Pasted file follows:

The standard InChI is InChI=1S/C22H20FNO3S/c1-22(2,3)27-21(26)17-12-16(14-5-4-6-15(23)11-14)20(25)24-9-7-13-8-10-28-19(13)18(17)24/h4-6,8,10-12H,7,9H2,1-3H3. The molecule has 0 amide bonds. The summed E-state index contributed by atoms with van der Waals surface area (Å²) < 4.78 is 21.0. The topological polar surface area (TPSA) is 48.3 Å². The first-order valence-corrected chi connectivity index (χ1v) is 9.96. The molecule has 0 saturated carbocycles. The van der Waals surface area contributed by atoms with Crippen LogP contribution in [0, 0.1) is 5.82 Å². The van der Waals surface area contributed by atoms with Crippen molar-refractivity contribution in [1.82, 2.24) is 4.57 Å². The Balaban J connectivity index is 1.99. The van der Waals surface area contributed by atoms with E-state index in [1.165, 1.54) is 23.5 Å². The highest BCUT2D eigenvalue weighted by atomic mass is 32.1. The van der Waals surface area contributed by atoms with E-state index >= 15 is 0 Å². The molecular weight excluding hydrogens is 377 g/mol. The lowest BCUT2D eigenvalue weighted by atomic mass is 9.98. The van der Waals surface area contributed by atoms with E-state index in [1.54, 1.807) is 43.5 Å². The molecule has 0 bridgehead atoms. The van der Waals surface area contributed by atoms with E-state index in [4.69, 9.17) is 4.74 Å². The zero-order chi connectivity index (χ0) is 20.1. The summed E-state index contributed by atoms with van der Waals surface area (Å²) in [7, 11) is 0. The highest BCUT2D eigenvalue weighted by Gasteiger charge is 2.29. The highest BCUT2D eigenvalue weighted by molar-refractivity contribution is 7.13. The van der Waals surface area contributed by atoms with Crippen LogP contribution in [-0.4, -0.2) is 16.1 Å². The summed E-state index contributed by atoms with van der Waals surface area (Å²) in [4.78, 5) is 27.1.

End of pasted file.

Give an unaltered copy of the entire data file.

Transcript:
The standard InChI is InChI=1S/C22H20FNO3S/c1-22(2,3)27-21(26)17-12-16(14-5-4-6-15(23)11-14)20(25)24-9-7-13-8-10-28-19(13)18(17)24/h4-6,8,10-12H,7,9H2,1-3H3. The molecule has 0 amide bonds. The summed E-state index contributed by atoms with van der Waals surface area (Å²) < 4.78 is 21.0. The topological polar surface area (TPSA) is 48.3 Å². The first-order valence-corrected chi connectivity index (χ1v) is 9.96. The molecule has 0 saturated carbocycles. The van der Waals surface area contributed by atoms with Crippen LogP contribution in [0, 0.1) is 5.82 Å². The van der Waals surface area contributed by atoms with Crippen molar-refractivity contribution in [1.82, 2.24) is 4.57 Å². The Balaban J connectivity index is 1.99. The van der Waals surface area contributed by atoms with E-state index in [1.165, 1.54) is 23.5 Å². The highest BCUT2D eigenvalue weighted by atomic mass is 32.1. The van der Waals surface area contributed by atoms with E-state index >= 15 is 0 Å². The molecular weight excluding hydrogens is 377 g/mol. The lowest BCUT2D eigenvalue weighted by atomic mass is 9.98. The van der Waals surface area contributed by atoms with E-state index in [1.54, 1.807) is 43.5 Å². The molecule has 0 bridgehead atoms. The van der Waals surface area contributed by atoms with E-state index in [4.69, 9.17) is 4.74 Å². The zero-order chi connectivity index (χ0) is 20.1. The summed E-state index contributed by atoms with van der Waals surface area (Å²) in [7, 11) is 0. The highest BCUT2D eigenvalue weighted by Gasteiger charge is 2.29. The highest BCUT2D eigenvalue weighted by molar-refractivity contribution is 7.13. The van der Waals surface area contributed by atoms with Crippen LogP contribution in [-0.4, -0.2) is 16.1 Å². The summed E-state index contributed by atoms with van der Waals surface area (Å²) in [4.78, 5) is 27.1.